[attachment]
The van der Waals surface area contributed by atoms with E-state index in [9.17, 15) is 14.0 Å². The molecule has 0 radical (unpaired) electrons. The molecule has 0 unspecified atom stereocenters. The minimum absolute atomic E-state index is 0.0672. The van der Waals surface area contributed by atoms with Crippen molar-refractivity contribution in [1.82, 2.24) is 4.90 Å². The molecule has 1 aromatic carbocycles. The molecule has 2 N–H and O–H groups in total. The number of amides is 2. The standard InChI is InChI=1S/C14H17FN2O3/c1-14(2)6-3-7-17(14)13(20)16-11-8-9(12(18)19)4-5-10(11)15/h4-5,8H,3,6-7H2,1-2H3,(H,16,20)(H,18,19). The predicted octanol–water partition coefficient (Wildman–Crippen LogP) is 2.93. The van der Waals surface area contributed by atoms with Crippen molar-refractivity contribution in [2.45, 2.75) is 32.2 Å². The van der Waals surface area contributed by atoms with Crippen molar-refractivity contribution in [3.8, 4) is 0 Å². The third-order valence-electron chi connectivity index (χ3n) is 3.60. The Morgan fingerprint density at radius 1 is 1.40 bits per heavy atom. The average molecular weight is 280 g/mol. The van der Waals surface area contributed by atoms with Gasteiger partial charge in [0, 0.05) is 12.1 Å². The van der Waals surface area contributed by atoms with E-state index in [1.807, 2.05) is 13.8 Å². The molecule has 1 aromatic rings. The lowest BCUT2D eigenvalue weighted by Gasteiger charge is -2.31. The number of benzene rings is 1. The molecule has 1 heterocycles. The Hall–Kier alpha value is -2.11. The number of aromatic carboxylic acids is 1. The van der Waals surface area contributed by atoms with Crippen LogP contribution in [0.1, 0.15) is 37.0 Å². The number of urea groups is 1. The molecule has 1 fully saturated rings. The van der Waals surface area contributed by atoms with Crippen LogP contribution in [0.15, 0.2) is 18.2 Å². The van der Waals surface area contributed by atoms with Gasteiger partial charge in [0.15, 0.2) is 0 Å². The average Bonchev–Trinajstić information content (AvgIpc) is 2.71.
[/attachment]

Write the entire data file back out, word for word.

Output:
The van der Waals surface area contributed by atoms with E-state index in [9.17, 15) is 14.0 Å². The molecule has 0 radical (unpaired) electrons. The molecule has 0 unspecified atom stereocenters. The minimum absolute atomic E-state index is 0.0672. The van der Waals surface area contributed by atoms with Crippen molar-refractivity contribution in [1.82, 2.24) is 4.90 Å². The molecule has 1 aromatic carbocycles. The molecule has 2 N–H and O–H groups in total. The number of amides is 2. The standard InChI is InChI=1S/C14H17FN2O3/c1-14(2)6-3-7-17(14)13(20)16-11-8-9(12(18)19)4-5-10(11)15/h4-5,8H,3,6-7H2,1-2H3,(H,16,20)(H,18,19). The predicted octanol–water partition coefficient (Wildman–Crippen LogP) is 2.93. The van der Waals surface area contributed by atoms with Crippen molar-refractivity contribution in [2.45, 2.75) is 32.2 Å². The van der Waals surface area contributed by atoms with Crippen molar-refractivity contribution in [3.8, 4) is 0 Å². The third-order valence-electron chi connectivity index (χ3n) is 3.60. The Morgan fingerprint density at radius 1 is 1.40 bits per heavy atom. The average molecular weight is 280 g/mol. The van der Waals surface area contributed by atoms with Gasteiger partial charge in [0, 0.05) is 12.1 Å². The van der Waals surface area contributed by atoms with E-state index in [1.807, 2.05) is 13.8 Å². The molecule has 1 aromatic rings. The lowest BCUT2D eigenvalue weighted by Gasteiger charge is -2.31. The number of benzene rings is 1. The molecule has 1 heterocycles. The Hall–Kier alpha value is -2.11. The number of aromatic carboxylic acids is 1. The van der Waals surface area contributed by atoms with Crippen LogP contribution in [0.1, 0.15) is 37.0 Å². The number of urea groups is 1. The molecule has 1 fully saturated rings. The van der Waals surface area contributed by atoms with Crippen LogP contribution in [0.15, 0.2) is 18.2 Å². The van der Waals surface area contributed by atoms with Gasteiger partial charge in [0.15, 0.2) is 0 Å². The average Bonchev–Trinajstić information content (AvgIpc) is 2.71.